Texas Senate talks more Pre-K help for qualifying students

Qualifying students could have more time in their Pre-Kindergarten (Pre-K) classes due to new legislation filed during the 86th legislative session.

The Public Education Committee received a draft of House Bill (HB) 189 in February which, if passed, would require all Texas school districts to provide all-day Pre-K for students who qualify under the current criteria.

Hays CISD currently provides half-day Pre-K Monday through Friday to a few hundred students who meet several criterion. That includes students who are low-income, those who are English language learners or are dependents of active-duty military or local first-responders.

The half-day service is funded by the state. District officials are hoping funding for the extended version would also come from the state.

While in the district’s care, students are educated on beginning reading, writing and math skills; students are also fed and watched over and are assisted in comprehending the English language where needed.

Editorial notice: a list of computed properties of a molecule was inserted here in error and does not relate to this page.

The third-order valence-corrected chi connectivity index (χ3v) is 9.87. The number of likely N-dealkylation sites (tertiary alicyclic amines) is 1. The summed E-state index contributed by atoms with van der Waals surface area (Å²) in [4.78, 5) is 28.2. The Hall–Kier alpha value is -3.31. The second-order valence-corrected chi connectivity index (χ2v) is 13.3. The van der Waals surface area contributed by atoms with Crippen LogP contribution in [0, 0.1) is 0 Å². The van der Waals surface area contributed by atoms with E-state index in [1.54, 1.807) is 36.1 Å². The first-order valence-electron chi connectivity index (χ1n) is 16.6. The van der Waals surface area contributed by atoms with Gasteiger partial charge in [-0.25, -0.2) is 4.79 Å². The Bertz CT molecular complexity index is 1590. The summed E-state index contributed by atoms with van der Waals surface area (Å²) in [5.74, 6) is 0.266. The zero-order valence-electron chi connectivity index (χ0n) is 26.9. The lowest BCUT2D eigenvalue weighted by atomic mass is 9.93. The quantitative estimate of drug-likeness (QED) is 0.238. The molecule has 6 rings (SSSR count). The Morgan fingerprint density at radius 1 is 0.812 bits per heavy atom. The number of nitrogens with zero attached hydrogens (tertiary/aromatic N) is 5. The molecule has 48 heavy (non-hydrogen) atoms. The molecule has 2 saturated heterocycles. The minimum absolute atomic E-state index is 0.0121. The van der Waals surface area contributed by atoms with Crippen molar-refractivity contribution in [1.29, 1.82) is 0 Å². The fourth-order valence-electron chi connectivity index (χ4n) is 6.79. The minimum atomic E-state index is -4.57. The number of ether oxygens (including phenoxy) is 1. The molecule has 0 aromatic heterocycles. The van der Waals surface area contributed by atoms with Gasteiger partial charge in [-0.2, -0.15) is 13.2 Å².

Currently, teachers and teaching aides at Kyle Elementary watch 20 children in the morning and another 20 in the afternoon. Should this bill pass, parents could utilize the service for the full day.

Kyle Elementary staff welcome the idea as long as more staff is provided to watch the children in the two portables at the campus.

Hays CISD Superintendent Eric Wright said he fully supports the bill and intends to hire more staff, should the bill become law.

“Hays CISD would benefit from all-day Pre-K, as would the rest of the community,” Wright said. “Studies show that kids who receive the educational help they need before the third grade, do better in school and in life.”

Wright said the bill would cost taxpayers no matter what.

“You can pay to put the kids in school and give them a chance,” Wright said. “Or you can pay your tax dollars to help them later in life in various ways.”

Studies show that students who fall behind in reading and writing before the third grade suffer in school as they progress due to a lack of ability to understand course work. These students are more likely to drop out.

Hays CISD Chief Communication Officer Tom Savoy said the bill is likely to pass, but he hopes to see additional exceptions made.

“It would be beneficial that we could provide Pre-K on a tuition-funded basis to those who make above the income requirements but still want to benefit from putting their child in Pre-K,” Savoy said.

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